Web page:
Dude. You are trying to build a bridge between teenagers and one of the greatest writers of all time and you are skimming over SparkNotes? Fuck you! Shakespeare is the man. You need to know the vocabulary, the double meanings, the poetry and metaphor in what he writes. That’s why he’s a legend. If you can’t shed some light on the layers of Shakespeare to teenagers, they are going to think he’s an incomprehensible, old-timey bore. Make it happen! I can’t tell you how many non-experts get into my profession not knowing a whole lot about their subject (which is ok) and not even trying to deepen their knowledge (NOT ok). Your students need to know that in your subject, you are the kung fu master at the top of the mountain. If we want them to imagine what college-level knowledge and preparation is like, we need to model it. This might not be possible in the beginning, but can be done over time. The more students perceive that you are only revealing the first layer to them in the deep and rich field of your awesome subject, the better. If you haven’t even mastered that first layer yourself, you can’t possibly do this for them.

Finally, new teachers need a manual for classroom management, which is a skill completely apart from relationship-building, content, attitude, and planning. Ideally, this would be something the school leader has presented that aligns with that leader’s vision for the culture of the school. The school leader would know what things to emphasize and what he/she is looking for in the management of classrooms school-wide. In the absence of that vision, however, I like the book “Teach Like a Champion.” I’m not saying it’s perfect, and it’s unfortunately landed right in the middle of the controversy between supporters of charter school education and their critics in traditional public education. But early in our careers, we so often struggle with knowing what the many individual skills are, and how to refine them. TLAC breaks classroom management  and other aspects of teaching down into many specific skills, with suggestions on how to reflect and check yourself for improvement. In the firestorm that often envelops us in our first years of teaching, especially in a very challenging school, when it can be so hard to know how to get better, TLAC is a useful, hands-on guide, and I’ve seen bits of its training work magic in every one of my 8 years teaching, for both myself and colleagues.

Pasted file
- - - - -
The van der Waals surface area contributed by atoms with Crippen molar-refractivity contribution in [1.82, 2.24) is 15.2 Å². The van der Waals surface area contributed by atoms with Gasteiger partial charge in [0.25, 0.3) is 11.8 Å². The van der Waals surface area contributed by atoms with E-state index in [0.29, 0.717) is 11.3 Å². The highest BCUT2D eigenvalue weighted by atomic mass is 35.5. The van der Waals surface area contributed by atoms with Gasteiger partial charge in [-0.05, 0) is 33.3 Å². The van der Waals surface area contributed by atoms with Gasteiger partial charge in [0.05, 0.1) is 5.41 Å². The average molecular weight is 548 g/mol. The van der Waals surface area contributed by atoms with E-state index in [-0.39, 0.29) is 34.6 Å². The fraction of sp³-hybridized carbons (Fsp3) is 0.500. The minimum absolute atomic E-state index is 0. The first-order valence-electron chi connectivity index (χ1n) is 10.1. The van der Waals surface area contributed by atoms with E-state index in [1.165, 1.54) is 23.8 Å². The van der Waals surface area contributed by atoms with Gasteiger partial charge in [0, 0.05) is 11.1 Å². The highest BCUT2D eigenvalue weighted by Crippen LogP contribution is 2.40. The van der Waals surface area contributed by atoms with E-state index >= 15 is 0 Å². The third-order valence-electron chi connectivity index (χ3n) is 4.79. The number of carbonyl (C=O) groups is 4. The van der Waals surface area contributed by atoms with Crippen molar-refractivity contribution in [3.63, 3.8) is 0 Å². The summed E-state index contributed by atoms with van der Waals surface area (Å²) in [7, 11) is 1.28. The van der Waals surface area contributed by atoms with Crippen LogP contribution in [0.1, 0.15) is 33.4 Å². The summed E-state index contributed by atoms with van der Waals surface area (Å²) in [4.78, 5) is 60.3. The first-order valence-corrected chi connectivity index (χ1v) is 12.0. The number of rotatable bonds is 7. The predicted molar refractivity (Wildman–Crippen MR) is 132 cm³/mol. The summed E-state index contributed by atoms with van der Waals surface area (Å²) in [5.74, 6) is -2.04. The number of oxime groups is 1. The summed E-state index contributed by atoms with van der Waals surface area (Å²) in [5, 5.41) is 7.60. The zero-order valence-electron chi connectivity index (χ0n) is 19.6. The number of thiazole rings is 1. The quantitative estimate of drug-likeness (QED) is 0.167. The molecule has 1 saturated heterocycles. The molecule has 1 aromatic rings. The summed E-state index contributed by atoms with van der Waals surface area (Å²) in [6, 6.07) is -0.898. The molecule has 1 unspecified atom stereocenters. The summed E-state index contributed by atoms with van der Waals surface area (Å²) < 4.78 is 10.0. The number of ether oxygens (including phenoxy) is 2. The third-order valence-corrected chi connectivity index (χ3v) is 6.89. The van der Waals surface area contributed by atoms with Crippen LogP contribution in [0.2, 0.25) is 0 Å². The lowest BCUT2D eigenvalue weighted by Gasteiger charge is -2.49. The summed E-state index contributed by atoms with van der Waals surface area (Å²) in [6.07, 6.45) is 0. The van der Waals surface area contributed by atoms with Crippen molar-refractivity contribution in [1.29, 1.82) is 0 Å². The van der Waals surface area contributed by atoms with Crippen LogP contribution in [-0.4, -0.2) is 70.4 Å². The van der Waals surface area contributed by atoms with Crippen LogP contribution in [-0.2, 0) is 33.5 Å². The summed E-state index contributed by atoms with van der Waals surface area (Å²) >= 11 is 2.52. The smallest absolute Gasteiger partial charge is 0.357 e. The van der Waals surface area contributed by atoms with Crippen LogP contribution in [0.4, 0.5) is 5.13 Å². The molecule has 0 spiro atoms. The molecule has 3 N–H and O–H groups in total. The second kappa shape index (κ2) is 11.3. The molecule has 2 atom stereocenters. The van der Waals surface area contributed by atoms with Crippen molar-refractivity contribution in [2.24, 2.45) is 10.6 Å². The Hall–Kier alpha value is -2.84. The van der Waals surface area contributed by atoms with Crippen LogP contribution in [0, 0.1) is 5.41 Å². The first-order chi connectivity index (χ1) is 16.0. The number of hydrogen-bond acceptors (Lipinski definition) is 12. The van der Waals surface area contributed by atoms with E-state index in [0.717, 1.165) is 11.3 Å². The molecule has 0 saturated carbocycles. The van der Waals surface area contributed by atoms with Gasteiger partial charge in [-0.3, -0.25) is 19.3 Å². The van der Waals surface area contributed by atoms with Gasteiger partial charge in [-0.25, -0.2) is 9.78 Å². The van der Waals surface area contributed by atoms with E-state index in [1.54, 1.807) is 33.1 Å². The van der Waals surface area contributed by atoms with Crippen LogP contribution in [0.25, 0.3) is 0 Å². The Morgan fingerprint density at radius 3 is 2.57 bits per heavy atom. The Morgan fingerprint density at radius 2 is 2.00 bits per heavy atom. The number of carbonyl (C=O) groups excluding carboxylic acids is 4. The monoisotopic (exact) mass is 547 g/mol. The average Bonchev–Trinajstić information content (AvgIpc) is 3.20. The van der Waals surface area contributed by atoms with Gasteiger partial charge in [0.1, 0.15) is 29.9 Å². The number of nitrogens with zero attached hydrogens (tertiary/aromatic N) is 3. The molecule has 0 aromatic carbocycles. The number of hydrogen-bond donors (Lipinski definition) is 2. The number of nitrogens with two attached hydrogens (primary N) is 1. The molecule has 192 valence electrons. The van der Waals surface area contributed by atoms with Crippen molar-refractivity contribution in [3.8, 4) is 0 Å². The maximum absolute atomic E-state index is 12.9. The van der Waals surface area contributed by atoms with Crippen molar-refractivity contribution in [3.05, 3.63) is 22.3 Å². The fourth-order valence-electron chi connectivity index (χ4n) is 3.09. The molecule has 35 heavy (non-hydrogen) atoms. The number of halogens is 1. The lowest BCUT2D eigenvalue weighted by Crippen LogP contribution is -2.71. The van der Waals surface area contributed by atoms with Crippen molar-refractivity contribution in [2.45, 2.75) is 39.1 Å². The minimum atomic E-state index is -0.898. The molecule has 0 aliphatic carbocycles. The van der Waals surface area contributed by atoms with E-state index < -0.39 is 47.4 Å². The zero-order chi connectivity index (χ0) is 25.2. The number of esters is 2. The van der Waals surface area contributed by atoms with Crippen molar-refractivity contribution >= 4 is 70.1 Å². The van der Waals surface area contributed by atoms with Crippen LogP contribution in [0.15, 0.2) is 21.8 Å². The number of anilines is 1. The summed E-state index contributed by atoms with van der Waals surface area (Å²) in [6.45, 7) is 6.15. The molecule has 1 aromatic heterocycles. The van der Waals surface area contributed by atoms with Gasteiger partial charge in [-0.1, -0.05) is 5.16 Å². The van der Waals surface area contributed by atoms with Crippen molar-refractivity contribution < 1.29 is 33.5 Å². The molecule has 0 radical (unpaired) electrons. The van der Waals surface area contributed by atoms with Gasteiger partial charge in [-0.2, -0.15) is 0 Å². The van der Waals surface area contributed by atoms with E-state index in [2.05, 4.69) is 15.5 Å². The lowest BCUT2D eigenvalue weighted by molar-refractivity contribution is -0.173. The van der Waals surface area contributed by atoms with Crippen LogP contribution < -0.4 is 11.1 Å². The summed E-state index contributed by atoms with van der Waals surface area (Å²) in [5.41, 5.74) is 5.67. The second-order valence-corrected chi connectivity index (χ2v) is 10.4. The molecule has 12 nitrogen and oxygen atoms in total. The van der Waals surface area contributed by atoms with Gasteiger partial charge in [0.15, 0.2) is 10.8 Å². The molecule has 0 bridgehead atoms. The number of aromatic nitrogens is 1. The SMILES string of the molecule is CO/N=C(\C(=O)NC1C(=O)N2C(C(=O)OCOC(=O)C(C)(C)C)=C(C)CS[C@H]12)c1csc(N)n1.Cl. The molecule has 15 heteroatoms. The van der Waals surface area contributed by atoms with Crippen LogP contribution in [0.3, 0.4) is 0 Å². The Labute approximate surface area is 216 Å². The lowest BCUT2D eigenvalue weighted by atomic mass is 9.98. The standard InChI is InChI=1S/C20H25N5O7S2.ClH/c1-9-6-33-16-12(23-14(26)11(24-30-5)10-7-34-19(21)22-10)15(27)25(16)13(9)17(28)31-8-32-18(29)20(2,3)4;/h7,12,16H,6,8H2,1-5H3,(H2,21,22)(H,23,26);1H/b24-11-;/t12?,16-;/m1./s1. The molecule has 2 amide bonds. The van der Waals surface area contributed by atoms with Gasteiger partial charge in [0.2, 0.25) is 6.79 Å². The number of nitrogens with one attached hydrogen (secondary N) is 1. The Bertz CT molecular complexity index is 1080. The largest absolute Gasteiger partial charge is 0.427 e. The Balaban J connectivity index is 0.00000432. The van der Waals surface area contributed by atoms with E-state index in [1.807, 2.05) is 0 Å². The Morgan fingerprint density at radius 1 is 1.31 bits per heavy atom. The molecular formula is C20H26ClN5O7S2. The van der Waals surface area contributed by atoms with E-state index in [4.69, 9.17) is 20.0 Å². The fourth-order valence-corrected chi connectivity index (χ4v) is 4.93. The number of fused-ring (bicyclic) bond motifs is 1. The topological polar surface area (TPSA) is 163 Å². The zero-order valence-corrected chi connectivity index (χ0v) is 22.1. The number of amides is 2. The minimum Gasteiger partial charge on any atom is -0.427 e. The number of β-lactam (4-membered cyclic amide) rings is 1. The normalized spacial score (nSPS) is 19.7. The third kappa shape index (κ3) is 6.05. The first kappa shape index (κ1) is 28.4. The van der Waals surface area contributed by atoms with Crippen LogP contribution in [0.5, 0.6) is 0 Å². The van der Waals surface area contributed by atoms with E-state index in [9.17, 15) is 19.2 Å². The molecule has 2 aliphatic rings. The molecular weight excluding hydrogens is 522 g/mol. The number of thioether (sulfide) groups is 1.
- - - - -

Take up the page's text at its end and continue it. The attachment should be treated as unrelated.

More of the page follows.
Whatever way you choose, training is key. Getting better is key. Practical feedback, one-step-at-a-time improvement, and long-term commitment for long-term goals are key. Just like in the world of physical fitness, ideals and belief in yourself are just a starting point; they are not going to get you a win, a medal, a championship, or a battlefield victory. Guts and pride are not a substitute for fitness.